With affordable desktop 3D printers and temperature-resistant 3D printing materials, it is possible to create 3D printed injection molds in-house to produce functional prototypes and small, functional parts in production plastics.
For low-volume production (approximately 10-1000 parts), 3D printed injection molds save time and money compared to expensive metal molds. They also enable a more agile manufacturing and product development approach, allowing engineers and designers to create functional prototypes or low-volume end-use parts to validate material choice and continue to iterate on their designs with low lead times and cost before investing in hard tooling.
Stereolithography (SLA) 3D printing provides a cost-effective alternative to machining aluminum or steel molds. SLA 3D printed parts are fully solid and isotropic, and materials are available with a heat deflection temperature of up to 238°C @ 0.45 MPa, meaning that they can withstand the heat and pressure of the injection molding process.
Shenzhen-based contract manufacturer Multiplus uses 3D printed injection molds with the highly glass-filled and heat resistant Rigid 10K Resin on Form 3 SLA 3D printers, shortening lead times for small batches of around 100 injection molded parts, from four weeks to only three days.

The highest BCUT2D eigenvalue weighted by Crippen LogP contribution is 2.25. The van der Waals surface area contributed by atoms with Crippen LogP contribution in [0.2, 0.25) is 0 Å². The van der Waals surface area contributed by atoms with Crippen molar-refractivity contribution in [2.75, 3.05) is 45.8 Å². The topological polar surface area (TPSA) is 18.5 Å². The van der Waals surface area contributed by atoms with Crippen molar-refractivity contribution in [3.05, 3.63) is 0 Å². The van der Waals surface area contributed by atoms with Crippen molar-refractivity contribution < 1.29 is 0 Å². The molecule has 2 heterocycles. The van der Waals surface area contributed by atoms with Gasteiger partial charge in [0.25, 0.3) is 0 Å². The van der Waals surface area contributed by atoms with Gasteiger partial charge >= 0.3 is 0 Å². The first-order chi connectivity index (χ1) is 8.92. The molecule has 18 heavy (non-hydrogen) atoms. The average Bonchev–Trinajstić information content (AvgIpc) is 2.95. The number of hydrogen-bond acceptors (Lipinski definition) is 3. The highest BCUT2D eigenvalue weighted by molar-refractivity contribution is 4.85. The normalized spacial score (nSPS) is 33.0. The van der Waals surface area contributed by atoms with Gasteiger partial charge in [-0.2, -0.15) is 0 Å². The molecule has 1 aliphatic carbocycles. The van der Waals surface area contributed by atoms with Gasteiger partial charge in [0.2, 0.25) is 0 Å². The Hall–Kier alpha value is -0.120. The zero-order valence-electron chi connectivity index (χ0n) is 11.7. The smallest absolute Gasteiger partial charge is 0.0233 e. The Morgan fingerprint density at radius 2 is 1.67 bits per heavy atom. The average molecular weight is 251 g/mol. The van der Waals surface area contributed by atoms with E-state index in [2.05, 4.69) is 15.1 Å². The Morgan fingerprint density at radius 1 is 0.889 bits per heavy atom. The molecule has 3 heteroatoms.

Low-Volume Rapid Injection Molding With 3D Printed Molds
Download our white paper for guidelines for using 3D printed molds in the injection molding process to lower costs and lead time and see real-life case studies with Braskem, Holimaker, and Novus Applications.
As an alternative for mid-volume production of about 500 to 10,000 parts, machining molds out of aluminum can also reduce the fixed costs associated with manufacturing molds. Machining aluminum is five to ten times faster than steel and causes less wear on the tooling, which means shorter lead times and lower costs. Aluminum also conducts heat faster than steel, resulting in less need for cooling channels and allowing manufacturers to simplify mold designs while maintaining short cycle times.
Thermoforming is an all-inclusive manufacturing process that embraces all the different ways manufacturers may choose to form heated sheets of plastic, such as vacuum forming and pressure forming. Thermoforming processes empower manufacturers to fabricate parts from a diverse range of thermoplastic materials as well as composites.
Many businesses turn to SLA 3D printing to create molds for thermoforming processes, because it offers a fast turnaround time at a low price point, especially for shorter runs, custom parts, and prototype designs. 3D printing also offers unmatched design freedom to create complex and intricate molds. Use the Form 3+ desktop SLA printer to produce smaller molds, and the Form 3L large format SLA printer for mold sizes up to 33.5 × 20 × 30 cm (13.2 × 7.9 × 11.8 in).
Product development firm Glassboard leverages the fast print speed of Draft Resin to quickly produce molds and thermoform polycarbonate prototypes such as helmet shells or packaging. They can achieve complicated mold shapes that would be difficult to manufacture traditionally, including small features and holes for an even better vacuum distribution across the surface.